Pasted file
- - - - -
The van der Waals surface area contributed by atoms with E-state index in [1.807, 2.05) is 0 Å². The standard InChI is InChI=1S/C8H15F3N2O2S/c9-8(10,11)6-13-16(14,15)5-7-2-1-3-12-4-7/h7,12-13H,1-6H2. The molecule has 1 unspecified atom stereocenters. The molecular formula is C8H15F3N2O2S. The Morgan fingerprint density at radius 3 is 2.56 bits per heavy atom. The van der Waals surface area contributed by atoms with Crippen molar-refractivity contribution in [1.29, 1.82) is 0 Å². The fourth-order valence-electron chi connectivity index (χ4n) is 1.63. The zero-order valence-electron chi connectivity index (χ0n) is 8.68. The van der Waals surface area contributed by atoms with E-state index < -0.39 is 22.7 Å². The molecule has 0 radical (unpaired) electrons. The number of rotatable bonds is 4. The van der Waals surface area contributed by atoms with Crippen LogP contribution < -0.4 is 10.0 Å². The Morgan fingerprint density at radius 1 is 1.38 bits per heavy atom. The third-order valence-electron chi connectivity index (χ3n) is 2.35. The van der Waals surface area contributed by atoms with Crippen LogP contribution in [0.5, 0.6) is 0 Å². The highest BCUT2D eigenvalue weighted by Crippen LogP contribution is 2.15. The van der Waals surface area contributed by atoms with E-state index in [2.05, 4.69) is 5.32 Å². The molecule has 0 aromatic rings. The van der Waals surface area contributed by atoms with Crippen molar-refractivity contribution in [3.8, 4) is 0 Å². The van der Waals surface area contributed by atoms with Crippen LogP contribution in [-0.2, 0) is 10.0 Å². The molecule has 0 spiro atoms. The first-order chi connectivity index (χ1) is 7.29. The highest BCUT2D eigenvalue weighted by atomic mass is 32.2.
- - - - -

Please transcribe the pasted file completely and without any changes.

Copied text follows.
The van der Waals surface area contributed by atoms with E-state index in [1.807, 2.05) is 0 Å². The standard InChI is InChI=1S/C8H15F3N2O2S/c9-8(10,11)6-13-16(14,15)5-7-2-1-3-12-4-7/h7,12-13H,1-6H2. The molecule has 1 unspecified atom stereocenters. The molecular formula is C8H15F3N2O2S. The Morgan fingerprint density at radius 3 is 2.56 bits per heavy atom. The van der Waals surface area contributed by atoms with Crippen molar-refractivity contribution in [1.29, 1.82) is 0 Å². The fourth-order valence-electron chi connectivity index (χ4n) is 1.63. The zero-order valence-electron chi connectivity index (χ0n) is 8.68. The van der Waals surface area contributed by atoms with E-state index < -0.39 is 22.7 Å². The molecule has 0 radical (unpaired) electrons. The number of rotatable bonds is 4. The van der Waals surface area contributed by atoms with Crippen LogP contribution < -0.4 is 10.0 Å². The Morgan fingerprint density at radius 1 is 1.38 bits per heavy atom. The third-order valence-electron chi connectivity index (χ3n) is 2.35. The van der Waals surface area contributed by atoms with Crippen LogP contribution in [0.5, 0.6) is 0 Å². The highest BCUT2D eigenvalue weighted by Crippen LogP contribution is 2.15. The van der Waals surface area contributed by atoms with E-state index in [2.05, 4.69) is 5.32 Å². The molecule has 0 aromatic rings. The van der Waals surface area contributed by atoms with Crippen molar-refractivity contribution in [3.8, 4) is 0 Å². The van der Waals surface area contributed by atoms with Crippen LogP contribution in [-0.2, 0) is 10.0 Å². The molecule has 0 spiro atoms. The first-order chi connectivity index (χ1) is 7.29. The highest BCUT2D eigenvalue weighted by atomic mass is 32.2.